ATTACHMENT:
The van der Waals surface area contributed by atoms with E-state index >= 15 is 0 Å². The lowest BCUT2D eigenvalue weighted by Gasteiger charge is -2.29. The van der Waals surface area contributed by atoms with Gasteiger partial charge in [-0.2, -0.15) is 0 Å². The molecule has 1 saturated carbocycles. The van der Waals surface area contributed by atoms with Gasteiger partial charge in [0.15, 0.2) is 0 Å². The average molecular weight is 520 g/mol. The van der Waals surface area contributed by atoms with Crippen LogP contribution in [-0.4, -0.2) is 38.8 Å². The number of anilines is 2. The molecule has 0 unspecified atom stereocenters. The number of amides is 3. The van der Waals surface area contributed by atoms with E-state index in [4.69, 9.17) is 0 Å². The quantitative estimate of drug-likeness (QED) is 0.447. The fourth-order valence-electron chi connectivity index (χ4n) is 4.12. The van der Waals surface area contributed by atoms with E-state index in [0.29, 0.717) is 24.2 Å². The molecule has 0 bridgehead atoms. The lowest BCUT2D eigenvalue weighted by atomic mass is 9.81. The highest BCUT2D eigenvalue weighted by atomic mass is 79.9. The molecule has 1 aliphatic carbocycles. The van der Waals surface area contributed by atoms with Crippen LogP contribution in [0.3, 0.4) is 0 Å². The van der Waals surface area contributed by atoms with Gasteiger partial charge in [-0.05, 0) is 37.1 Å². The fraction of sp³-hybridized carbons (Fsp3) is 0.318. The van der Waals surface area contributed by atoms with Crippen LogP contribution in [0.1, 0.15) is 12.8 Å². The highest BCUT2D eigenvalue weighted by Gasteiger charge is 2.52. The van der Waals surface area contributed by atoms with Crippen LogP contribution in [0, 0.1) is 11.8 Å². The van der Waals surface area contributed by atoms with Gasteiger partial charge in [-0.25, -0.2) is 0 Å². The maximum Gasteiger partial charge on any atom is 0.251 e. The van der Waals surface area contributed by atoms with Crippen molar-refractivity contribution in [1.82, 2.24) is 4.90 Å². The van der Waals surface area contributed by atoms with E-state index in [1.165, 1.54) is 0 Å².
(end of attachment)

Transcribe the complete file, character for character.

The van der Waals surface area contributed by atoms with E-state index >= 15 is 0 Å². The lowest BCUT2D eigenvalue weighted by Gasteiger charge is -2.29. The van der Waals surface area contributed by atoms with Gasteiger partial charge in [-0.2, -0.15) is 0 Å². The molecule has 1 saturated carbocycles. The van der Waals surface area contributed by atoms with Gasteiger partial charge in [0.15, 0.2) is 0 Å². The average molecular weight is 520 g/mol. The van der Waals surface area contributed by atoms with Crippen LogP contribution in [-0.4, -0.2) is 38.8 Å². The number of anilines is 2. The molecule has 0 unspecified atom stereocenters. The number of amides is 3. The van der Waals surface area contributed by atoms with E-state index in [4.69, 9.17) is 0 Å². The quantitative estimate of drug-likeness (QED) is 0.447. The fourth-order valence-electron chi connectivity index (χ4n) is 4.12. The van der Waals surface area contributed by atoms with E-state index in [0.29, 0.717) is 24.2 Å². The molecule has 0 bridgehead atoms. The lowest BCUT2D eigenvalue weighted by atomic mass is 9.81. The highest BCUT2D eigenvalue weighted by atomic mass is 79.9. The molecule has 1 aliphatic carbocycles. The van der Waals surface area contributed by atoms with Crippen LogP contribution in [0.3, 0.4) is 0 Å². The van der Waals surface area contributed by atoms with Gasteiger partial charge in [-0.05, 0) is 37.1 Å². The fraction of sp³-hybridized carbons (Fsp3) is 0.318. The van der Waals surface area contributed by atoms with Crippen LogP contribution in [0.1, 0.15) is 12.8 Å². The highest BCUT2D eigenvalue weighted by Gasteiger charge is 2.52. The van der Waals surface area contributed by atoms with Crippen LogP contribution in [0, 0.1) is 11.8 Å². The van der Waals surface area contributed by atoms with Gasteiger partial charge in [-0.25, -0.2) is 0 Å². The maximum Gasteiger partial charge on any atom is 0.251 e. The van der Waals surface area contributed by atoms with Crippen molar-refractivity contribution in [1.82, 2.24) is 4.90 Å². The van der Waals surface area contributed by atoms with E-state index in [1.165, 1.54) is 0 Å².